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    1. Maybe Charlie was in private institution? They didn't necessarily have to keep him there because of the court order, maybe they did in the past and then the family decided to move him to private, quiet place.

      As for Evelyn she did act clueless concerning everything around her, so I don't think Richard would have trouble keeping her in the dark.

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  12. Great review! I've been wanting to see this for awhile. You just reminded me to go save this in Netflix.

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    1. Thank you! I hope you'll like it, so far it's my favorite movie of the year.

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  13. Terrific review! I should be seeing this in the next week or two. Can't wait! :)

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    1. Thank you! I hope you'll enjoy it, really great film though it's not without flaws.

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  14. I really liked this film. And yes Kidman was amazing,although i kind of expected that

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    1. She is really on the roll lately. Great performances all around and I love how she found the specific type of characters that suits her so well.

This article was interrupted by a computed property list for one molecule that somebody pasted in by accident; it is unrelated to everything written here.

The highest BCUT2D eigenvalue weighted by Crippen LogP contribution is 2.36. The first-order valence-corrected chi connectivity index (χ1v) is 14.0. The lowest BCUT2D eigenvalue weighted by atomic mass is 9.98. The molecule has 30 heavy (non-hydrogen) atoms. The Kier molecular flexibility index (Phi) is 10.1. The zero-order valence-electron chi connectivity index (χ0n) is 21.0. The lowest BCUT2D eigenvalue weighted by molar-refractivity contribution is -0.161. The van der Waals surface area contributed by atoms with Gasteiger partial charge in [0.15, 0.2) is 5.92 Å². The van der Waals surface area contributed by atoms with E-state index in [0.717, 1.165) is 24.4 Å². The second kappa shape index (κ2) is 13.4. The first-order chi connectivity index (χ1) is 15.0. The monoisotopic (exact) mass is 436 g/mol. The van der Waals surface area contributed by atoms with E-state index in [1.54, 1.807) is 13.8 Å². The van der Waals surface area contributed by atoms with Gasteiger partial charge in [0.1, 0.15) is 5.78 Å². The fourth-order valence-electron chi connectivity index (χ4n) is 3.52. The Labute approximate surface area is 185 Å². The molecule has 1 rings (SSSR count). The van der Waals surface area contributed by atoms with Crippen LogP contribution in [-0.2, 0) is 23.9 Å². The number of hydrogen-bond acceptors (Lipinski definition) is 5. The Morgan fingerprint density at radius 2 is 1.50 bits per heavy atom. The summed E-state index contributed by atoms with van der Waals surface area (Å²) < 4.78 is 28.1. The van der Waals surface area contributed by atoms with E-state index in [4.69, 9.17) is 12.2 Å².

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  15. Wasikowska really is a subtle talent. That girl has so much game - she's just a thrill to watch. I LOVE your comparison of Evelyn and Blanche Dubois. That hadn't crossed my mind, but God, it's so fitting.

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    1. I don't think I've seen a bad performance from her. Such an amazing young actress. If they ever remade Streetcar, Kidman would be a fantastic choice to play her.

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  16. You seem to love the movie more than I did. I agree that this movie is unique, but on the way it tells its story (the editing and India's finding her true self but also a thriller/crime movie) but I felt it's a bit predictable. The editing and the visuals just sweeten the movie. But I agree the performances were great. I can picture Colin Firth, but I can't visual him flirt to Mia and Nicole. Maybe he could look colder than Goode.
    Great review!

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    1. Thank you! Yeah having Firth flirt with Mia would be a little creepy, I'm afraid.

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  17. I think I now have a crush on Mia Wasikowska, what a great actress.

    I wasn't sure if I was enjoying Stoker but in the end I loved it, can't wait to see it again.